The Full Cycle of Domestic Violence: An Example
A man abuses his partner. After he hits her, he experiences self-directed guilt. He says, "I'm sorry for hurting you." What he does not say is, "Because I might get caught." He then rationalizes his behavior by saying that his partner is having an affair with someone. He tells her "If you weren't such a worthless whore I wouldn't have to hit you." He then acts contrite, reassuring her that he will not hurt her again. He then fantasizes and reflects on past abuse and how he will hurt her again. He plans on telling her to go to the store to get some groceries. What he withholds from her is that she has a certain amount of time to do the shopping. When she is held up in traffic and is a few minutes late, he feels completely justified in assaulting her because "you're having an affair with the store clerk." He has just set her up.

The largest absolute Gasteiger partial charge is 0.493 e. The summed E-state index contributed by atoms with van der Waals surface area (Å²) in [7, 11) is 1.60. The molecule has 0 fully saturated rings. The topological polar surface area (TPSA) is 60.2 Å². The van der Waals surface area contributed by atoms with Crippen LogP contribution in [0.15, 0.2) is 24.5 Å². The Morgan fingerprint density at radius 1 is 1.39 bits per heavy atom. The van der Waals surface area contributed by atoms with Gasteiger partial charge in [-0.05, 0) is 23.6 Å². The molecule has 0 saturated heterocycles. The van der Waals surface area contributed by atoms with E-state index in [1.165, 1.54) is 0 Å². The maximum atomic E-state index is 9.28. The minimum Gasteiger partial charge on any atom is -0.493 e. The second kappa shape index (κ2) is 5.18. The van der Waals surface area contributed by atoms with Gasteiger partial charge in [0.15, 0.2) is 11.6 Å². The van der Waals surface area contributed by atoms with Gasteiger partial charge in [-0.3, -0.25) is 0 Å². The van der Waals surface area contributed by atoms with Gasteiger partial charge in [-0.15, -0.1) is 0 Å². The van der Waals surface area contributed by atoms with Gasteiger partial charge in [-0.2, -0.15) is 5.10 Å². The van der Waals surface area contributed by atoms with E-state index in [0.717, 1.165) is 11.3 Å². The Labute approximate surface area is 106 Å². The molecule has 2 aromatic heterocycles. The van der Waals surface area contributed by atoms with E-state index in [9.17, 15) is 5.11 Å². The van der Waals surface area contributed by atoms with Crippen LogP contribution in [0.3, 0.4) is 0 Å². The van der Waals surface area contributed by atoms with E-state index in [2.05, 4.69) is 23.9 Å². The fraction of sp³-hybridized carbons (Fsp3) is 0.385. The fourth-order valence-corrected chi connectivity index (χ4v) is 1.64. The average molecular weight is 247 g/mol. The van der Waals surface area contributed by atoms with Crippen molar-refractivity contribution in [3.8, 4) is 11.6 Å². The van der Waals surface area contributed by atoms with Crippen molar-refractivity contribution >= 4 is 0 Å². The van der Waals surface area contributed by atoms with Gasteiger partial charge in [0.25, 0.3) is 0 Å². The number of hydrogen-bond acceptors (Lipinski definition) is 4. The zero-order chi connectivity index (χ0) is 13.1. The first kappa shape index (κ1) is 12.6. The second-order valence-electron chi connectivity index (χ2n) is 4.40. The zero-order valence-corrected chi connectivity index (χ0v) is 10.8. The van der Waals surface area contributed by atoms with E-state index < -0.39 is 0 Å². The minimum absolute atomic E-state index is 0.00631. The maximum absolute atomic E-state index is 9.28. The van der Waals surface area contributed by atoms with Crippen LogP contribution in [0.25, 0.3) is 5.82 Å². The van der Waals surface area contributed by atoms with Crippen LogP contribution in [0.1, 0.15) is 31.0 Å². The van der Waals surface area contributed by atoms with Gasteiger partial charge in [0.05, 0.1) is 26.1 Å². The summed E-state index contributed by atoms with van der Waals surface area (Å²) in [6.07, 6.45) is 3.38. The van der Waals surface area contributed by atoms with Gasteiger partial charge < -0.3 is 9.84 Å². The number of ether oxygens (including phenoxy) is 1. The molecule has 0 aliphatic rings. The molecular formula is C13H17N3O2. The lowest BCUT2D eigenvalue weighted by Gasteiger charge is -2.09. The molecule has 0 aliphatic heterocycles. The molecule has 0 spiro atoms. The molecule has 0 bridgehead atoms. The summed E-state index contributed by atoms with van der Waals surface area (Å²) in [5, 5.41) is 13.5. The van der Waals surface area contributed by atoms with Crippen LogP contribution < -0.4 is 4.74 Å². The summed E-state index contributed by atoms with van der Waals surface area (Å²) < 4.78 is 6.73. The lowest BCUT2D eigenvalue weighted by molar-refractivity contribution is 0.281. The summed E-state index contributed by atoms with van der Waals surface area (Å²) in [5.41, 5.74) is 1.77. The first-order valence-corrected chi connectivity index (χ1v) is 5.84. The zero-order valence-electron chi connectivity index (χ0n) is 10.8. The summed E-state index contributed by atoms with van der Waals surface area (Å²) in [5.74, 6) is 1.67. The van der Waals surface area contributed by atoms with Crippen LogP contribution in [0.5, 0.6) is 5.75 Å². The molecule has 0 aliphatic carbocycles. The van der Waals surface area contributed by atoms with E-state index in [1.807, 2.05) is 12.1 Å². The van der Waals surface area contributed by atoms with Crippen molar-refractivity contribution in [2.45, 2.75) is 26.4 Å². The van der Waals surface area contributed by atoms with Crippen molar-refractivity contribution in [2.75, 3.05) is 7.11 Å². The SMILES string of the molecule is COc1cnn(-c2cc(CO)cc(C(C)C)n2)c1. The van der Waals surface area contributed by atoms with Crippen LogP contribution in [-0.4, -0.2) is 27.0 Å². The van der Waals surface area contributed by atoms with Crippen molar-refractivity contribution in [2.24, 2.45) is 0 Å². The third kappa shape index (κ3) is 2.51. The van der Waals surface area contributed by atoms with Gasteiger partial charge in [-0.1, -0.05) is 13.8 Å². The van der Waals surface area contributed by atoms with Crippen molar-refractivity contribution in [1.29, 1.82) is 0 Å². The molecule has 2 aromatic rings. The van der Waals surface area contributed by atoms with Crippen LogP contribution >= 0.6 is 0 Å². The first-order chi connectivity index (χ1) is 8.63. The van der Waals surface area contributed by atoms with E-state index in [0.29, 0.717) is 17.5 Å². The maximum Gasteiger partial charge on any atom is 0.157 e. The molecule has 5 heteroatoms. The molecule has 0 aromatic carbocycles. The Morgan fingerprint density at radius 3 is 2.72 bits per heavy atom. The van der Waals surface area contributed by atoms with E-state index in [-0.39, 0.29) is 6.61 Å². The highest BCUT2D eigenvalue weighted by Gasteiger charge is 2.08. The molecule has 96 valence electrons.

• Violence against women is a major public health problem and a violation of human rights.
• Lack of access to education and opportunity, and low social status in communities are linked to violence against women.
• Violence by an intimate partner is one of the most common forms of violence against women.
• A wide range of physical, mental, sexual and reproductive, and maternal health problems can result from violence against women.
• Many women do not seek help or report violence when it occurs.
1.2 STATEMENT OF THE PROBLEM
Violence in intimate relationships poses a serious problem to the lives, the health, and the well being of individuals and families. Although both men and women emotional engage in physical violence against their intimate partners, women are significantly more likely to be seriously harmed than men.
For some women, home is not a haven of emotional security and physical safety but a place where they are physically abused by the men who supposedly love them.